US discussing possibility of transferring Israeli Patriot missile defense systems to Ukraine

Damond Isiaka
4 Min Read


CNN
 — 

The Biden administration is holding discussions with Israel and Ukraine about the possibility of transferring aging Patriot air defense systems currently in Israel to Ukraine as it continues to defend itself in the war with Russia, according to a senior administration official and a source familiar with the discussions, as the US urgently prioritizes air defenses for Kyiv.

No final agreement has been reached to transfer the crucial systems – and the countries are still working through specific logistics – but the administration official said they are hopeful the efforts might succeed, especially given the effectiveness of the Patriot batteries already operating in Ukraine.

The US and Germany have already sent Patriot systems to Ukraine, but the Biden administration has made it clear that Kyiv needs more as Russia continues to launch aerial attacks on the country.

It is unclear how long the process of finalizing details and transferring the systems to Ukraine would take. The systems would likely need to be transferred to the US first, where they would undergo refurbishment, before being sent to Ukraine.

If completed, the transfer would mark a significant shift in Israel’s position regarding the war in Ukraine. Israel has been careful not to overtly criticize Russia, as Prime Minister Benjamin Netanyahu has tried to walk a fine line with President Vladimir Putin. Russia in 2022 warned that providing Israeli arms to Ukraine would “destroy all interstate relations between our countries.”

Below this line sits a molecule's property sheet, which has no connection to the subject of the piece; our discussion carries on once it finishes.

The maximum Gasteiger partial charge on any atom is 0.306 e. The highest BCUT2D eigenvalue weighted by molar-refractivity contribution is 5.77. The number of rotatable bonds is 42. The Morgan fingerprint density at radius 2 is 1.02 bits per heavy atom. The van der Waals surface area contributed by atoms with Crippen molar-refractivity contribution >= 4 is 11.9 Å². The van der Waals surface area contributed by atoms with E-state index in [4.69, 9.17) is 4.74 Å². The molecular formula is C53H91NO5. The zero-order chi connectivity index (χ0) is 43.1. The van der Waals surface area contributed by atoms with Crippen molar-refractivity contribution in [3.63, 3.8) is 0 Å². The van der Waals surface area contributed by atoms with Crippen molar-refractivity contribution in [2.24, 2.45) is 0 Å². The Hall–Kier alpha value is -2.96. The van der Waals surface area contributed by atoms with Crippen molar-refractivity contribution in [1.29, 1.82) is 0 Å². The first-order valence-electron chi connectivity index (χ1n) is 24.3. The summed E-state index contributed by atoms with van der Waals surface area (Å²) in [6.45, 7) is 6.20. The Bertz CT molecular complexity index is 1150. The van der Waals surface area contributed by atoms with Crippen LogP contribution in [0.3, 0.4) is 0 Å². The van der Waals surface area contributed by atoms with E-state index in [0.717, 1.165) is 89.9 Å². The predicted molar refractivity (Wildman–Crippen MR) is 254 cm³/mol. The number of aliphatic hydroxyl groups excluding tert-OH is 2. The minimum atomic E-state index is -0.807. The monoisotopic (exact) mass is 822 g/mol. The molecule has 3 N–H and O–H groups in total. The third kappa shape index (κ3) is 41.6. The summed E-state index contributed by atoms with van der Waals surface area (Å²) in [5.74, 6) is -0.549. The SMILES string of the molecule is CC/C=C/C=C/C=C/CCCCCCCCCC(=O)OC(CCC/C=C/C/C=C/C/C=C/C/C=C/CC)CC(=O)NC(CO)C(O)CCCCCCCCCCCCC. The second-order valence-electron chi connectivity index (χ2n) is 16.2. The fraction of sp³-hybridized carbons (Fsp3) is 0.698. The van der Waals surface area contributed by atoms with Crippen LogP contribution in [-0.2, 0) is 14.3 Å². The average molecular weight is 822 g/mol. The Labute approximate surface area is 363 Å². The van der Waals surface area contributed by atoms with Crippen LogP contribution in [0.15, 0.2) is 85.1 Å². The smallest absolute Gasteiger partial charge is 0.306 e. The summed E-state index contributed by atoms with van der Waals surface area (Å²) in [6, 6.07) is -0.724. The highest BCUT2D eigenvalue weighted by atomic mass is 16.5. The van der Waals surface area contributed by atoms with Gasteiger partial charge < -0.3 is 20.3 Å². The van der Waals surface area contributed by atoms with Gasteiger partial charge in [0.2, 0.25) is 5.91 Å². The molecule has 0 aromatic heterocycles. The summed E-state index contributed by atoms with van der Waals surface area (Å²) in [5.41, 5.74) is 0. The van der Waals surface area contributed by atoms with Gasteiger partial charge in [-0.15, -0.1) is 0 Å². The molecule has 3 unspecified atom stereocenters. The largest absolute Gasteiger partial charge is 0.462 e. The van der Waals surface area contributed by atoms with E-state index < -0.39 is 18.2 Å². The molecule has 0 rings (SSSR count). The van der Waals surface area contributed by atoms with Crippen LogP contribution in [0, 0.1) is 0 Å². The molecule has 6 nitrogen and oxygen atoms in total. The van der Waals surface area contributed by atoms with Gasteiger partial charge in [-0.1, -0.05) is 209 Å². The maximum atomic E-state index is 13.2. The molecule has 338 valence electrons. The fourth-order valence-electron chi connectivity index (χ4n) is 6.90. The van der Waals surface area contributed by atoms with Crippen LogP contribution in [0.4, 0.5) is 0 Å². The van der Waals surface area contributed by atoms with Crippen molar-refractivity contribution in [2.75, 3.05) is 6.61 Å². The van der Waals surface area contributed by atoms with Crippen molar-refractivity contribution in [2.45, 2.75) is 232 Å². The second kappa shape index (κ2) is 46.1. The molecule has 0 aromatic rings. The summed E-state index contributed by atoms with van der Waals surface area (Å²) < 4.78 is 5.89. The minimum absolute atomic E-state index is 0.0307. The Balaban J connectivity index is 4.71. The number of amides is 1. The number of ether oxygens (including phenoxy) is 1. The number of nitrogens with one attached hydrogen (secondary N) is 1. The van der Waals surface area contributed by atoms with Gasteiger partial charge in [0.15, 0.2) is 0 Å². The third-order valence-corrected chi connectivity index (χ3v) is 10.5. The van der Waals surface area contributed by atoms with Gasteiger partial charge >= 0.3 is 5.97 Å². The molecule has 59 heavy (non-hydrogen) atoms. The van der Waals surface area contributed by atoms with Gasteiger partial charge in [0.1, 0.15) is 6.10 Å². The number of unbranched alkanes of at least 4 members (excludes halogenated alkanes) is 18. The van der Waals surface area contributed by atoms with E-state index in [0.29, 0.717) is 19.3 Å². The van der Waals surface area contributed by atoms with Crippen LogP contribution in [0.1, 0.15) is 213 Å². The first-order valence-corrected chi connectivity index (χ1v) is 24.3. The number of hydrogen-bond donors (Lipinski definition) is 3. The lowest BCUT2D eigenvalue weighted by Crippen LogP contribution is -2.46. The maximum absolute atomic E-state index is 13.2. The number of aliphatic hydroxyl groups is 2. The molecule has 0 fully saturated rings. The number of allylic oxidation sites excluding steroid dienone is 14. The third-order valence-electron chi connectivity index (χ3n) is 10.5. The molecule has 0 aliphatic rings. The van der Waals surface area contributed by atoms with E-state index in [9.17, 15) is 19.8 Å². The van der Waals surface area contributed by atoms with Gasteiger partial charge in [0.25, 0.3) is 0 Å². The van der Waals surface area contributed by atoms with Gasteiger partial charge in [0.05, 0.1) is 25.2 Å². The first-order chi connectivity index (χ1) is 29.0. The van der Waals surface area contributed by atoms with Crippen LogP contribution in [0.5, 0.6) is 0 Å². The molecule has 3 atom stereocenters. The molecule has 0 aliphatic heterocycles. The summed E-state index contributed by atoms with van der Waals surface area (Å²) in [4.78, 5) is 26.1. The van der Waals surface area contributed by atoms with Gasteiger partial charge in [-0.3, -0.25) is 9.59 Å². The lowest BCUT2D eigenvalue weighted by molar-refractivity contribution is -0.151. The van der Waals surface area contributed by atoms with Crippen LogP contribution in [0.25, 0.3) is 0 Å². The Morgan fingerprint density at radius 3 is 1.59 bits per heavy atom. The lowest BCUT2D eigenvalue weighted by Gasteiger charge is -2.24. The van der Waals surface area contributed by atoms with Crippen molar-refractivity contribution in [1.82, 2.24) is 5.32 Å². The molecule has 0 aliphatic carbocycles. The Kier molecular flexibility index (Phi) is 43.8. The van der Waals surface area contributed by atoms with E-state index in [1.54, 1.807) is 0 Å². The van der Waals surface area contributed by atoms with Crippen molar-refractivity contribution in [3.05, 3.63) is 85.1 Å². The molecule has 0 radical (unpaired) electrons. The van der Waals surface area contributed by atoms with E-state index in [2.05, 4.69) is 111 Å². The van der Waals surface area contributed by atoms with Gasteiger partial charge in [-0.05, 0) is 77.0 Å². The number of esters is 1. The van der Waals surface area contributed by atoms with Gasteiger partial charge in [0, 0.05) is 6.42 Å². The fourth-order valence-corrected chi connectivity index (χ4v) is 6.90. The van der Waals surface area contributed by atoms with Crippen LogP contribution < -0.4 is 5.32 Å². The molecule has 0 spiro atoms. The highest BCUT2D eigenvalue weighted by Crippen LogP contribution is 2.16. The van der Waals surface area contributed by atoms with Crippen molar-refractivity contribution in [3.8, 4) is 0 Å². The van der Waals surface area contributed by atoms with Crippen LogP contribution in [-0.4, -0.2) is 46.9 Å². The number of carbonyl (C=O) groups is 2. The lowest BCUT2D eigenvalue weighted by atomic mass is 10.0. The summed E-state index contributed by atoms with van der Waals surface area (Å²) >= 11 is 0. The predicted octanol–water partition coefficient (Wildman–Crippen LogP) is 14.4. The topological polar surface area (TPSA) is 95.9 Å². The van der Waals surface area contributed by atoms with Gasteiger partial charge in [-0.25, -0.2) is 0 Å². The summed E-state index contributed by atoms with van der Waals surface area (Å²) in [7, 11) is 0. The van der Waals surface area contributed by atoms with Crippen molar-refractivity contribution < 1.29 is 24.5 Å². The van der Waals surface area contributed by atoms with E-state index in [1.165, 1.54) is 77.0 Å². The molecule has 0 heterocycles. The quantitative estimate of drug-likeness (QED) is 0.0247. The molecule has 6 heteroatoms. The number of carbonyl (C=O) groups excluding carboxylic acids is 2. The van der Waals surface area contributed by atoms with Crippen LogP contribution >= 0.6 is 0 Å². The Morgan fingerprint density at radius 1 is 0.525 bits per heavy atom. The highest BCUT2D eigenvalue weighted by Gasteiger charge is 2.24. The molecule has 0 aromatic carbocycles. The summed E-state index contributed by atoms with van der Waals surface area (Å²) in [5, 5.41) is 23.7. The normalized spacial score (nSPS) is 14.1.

Though Israel has participated in the US-led multinational group to ship supplies to Ukraine, the Israeli government has been loathe to openly provide Kyiv with weapons. Ukrainian President Volodymyr Zelensky pleaded for Iron Dome missile interceptors months after Russia’s invasion began. But Israel said it would only help Ukraine develop an air defense system instead of sending weapons, an offer Ukraine’s ambassador to Israel said was “too late.”

The Financial Times first reported news of the ongoing discussions.

In April, the Israel Defense Forces said it would soon retire its Patriot systems, which were first fully integrated into the military in 1991. The first Israeli Patriot intercept came during the 2014 war between Israel and Hamas, when the system shot down a drone launched from Gaza.

But the Patriot missiles is not Israel’s primary air defense system. To date, the IDF said Israeli Patriot batteries have carried out 19 interceptions, including nine during the current war. Israel relies far more on its short-range Iron Dome aerial defense system, as well as its medium-range David’s Sling and long-range Arrow missiles.

Last week, the Biden administration announced that it was prioritizing critical air defense capabilities for Ukraine over other countries to “ensure Ukraine’s survival” in what was described as a “rather extraordinary” policy adjustment at a critical moment for Ukraine.

“We work with all of our partners to take into account what [Ukraine’s] defense needs are, and we’re going to do everything we can to support those,” said Pentagon press secretary Maj. Gen. Pat Ryder at a news briefing last week. “The bottom-line message here to our allies and partners is, if there’s an existential threat, you know, we’re going to step up and we’re going to help you.”

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